The price of a gallon of gasoline has put a tight squeeze on jan/san distributors’ pocketbooks. In fact, the highest recorded average for regular gasoline in the United States — $4.114 — came on July 17 of this year according to motorist advocacy group AAA. That same day, diesel fuel also hit its highest peak — $4.845.

“This fuel business is absolutely affecting us like nothing’s ever done before,” says Hank Josephs, president of Garwood, N.J.-based Spruce Industries Inc., who at one time this year was paying more than $5 for a gallon of diesel to fuel his company’s four delivery trucks. “Its been dramatic and traumatic for us at the same time. I’ve been in business for close to 35 years and I’ve never seen the effects of this kind.”

Because of the steady rise of fuel costs over the last year, distributors, whose fleets are heavily dependant on diesel fuel, have seen fuel budgets double — or in some cases triple in certain areas of the country. Most disheartening, however is the fact that distributors have also seen their profit margins erode.

As the price at the pump continues to soar, so goes with it the cost of everything else. And because of diesel fuel’s heavy use in transporting goods, it is in turn driving up the prices of in-bound freight coming into distribution warehouses from jan/san manufacturers.

Besides worrying about how they are going to offset the high costs to make their own deliveries, distributors must also take strategic positions to offset additional costs passed down from other areas directly brought on by the country’s oil crisis.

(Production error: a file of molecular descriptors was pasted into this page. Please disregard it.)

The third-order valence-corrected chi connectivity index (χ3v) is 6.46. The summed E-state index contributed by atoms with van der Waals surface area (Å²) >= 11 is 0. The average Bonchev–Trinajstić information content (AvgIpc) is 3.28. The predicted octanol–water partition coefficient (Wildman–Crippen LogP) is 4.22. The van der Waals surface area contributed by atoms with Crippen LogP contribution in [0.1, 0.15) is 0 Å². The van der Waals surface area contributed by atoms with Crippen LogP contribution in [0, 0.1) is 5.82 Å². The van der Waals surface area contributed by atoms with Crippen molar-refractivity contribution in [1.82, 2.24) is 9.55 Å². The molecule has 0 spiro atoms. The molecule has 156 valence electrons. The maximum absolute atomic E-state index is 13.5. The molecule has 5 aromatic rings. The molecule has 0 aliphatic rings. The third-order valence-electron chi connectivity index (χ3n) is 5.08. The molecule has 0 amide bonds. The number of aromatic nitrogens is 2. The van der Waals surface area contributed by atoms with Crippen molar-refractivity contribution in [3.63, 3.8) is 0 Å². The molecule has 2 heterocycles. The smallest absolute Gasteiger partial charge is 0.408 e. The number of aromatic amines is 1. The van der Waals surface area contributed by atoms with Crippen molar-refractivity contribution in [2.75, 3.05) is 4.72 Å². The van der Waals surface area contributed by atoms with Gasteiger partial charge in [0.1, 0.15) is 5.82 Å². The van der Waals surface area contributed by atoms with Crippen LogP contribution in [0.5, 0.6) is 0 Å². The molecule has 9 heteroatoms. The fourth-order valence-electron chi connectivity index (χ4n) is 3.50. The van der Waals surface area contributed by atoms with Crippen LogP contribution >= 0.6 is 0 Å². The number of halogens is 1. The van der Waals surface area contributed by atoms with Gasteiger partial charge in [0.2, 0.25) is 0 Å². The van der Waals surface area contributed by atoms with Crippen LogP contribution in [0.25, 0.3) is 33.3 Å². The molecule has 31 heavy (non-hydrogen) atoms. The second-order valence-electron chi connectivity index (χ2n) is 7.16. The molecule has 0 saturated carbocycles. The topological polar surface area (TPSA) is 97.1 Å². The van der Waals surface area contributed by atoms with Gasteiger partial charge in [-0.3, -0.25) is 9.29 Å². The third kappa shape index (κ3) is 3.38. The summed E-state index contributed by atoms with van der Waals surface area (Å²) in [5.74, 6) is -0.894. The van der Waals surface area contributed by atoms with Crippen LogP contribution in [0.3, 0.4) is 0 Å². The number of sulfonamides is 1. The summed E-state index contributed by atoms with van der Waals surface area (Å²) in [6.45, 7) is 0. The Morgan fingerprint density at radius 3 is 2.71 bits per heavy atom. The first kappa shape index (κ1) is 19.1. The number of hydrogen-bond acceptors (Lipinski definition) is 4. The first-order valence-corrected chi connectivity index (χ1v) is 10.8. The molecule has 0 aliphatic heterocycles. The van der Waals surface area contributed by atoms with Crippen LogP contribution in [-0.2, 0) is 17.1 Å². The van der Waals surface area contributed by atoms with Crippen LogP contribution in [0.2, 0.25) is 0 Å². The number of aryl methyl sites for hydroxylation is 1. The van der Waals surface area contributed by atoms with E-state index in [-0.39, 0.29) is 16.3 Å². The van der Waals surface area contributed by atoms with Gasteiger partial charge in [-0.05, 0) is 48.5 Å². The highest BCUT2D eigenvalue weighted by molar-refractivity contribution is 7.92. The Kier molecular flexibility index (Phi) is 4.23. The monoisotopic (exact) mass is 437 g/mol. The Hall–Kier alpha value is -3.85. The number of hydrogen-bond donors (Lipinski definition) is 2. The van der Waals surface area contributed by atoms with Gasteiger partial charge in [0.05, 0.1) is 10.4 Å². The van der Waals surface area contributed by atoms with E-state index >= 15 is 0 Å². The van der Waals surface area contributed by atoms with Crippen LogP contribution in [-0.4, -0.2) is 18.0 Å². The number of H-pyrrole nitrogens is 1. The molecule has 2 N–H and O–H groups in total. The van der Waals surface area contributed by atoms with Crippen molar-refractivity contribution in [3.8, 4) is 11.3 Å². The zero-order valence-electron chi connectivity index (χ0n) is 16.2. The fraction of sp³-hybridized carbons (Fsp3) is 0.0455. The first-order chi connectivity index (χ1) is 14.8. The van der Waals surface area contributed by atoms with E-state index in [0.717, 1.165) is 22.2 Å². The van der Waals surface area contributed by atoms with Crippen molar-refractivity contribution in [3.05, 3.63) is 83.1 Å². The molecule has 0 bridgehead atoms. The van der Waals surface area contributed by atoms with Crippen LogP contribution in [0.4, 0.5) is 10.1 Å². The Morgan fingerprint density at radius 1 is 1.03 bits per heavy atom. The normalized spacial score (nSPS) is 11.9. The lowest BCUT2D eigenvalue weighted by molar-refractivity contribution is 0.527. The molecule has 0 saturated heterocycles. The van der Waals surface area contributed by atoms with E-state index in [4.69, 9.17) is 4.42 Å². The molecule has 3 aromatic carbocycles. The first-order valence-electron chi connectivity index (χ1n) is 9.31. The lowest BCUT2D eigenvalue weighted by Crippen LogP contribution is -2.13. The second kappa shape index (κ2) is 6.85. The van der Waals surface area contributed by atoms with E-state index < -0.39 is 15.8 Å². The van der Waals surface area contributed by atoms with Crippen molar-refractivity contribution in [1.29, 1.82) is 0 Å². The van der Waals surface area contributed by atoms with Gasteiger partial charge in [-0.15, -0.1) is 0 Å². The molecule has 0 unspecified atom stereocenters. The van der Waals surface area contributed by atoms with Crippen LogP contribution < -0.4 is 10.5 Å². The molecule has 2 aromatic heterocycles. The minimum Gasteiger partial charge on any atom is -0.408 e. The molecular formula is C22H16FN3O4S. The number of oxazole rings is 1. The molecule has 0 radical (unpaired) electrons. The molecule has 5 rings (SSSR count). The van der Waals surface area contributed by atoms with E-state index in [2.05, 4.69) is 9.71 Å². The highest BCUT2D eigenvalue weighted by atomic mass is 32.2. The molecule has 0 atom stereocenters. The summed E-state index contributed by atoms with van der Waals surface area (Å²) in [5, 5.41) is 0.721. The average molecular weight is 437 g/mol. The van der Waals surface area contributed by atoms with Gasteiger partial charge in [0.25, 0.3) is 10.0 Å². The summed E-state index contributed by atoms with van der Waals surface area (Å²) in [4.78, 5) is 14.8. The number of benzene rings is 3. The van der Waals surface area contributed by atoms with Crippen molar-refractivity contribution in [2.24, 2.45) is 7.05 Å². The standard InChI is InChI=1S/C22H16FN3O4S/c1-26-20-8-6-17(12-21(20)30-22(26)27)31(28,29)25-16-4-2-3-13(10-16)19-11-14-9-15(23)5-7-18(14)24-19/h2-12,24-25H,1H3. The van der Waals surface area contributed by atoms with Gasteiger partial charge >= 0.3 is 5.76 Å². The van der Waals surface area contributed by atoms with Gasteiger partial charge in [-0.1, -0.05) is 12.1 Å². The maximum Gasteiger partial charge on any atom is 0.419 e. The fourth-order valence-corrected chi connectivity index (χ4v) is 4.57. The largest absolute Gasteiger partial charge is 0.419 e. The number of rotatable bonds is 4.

Taking A Hit

Besides the high cost of fueling their fleets, distributors have also been blindsided by manufacturer price increases and freight rates.

It has affected Facility Supply Systems, West Chicago, Ill., “from soups to nuts,” says Dan Ott, the company’s co-owner. “At every level, the price of gas, oil and petroleum has affected us in a lot of ways. Especially being in the jan/san industry and dealing with paper products and trash can liners, those are all pegged towards the cost of fuel.”

For most distributors offsetting the price increases they’ve received from manufacturers has been very difficult. Especially, because distributors have been bombarded with so many in such a short amount of time.

“It used to be you’d see one, maybe two price increases if it was a bad year, but there have been cases where we’ve seen increases every month,” says Ott.

On top of price increases, manufacturers are also raising minimums on delivery policies. These factors have forced distributors to revamp their outlook on purchasing in-bound freight.

“We’re now having to deal with extraordinarily high freight rates coming in — double, triple, quadruple freight rates in products coming in,” says Josephs. “We’ve had to re-evaluate how we handle in-bound freight because it affects our profitability on the cost side of things.”

The steady flow of price increases from manufacturers are also having an affect on distributors from a sales standpoint.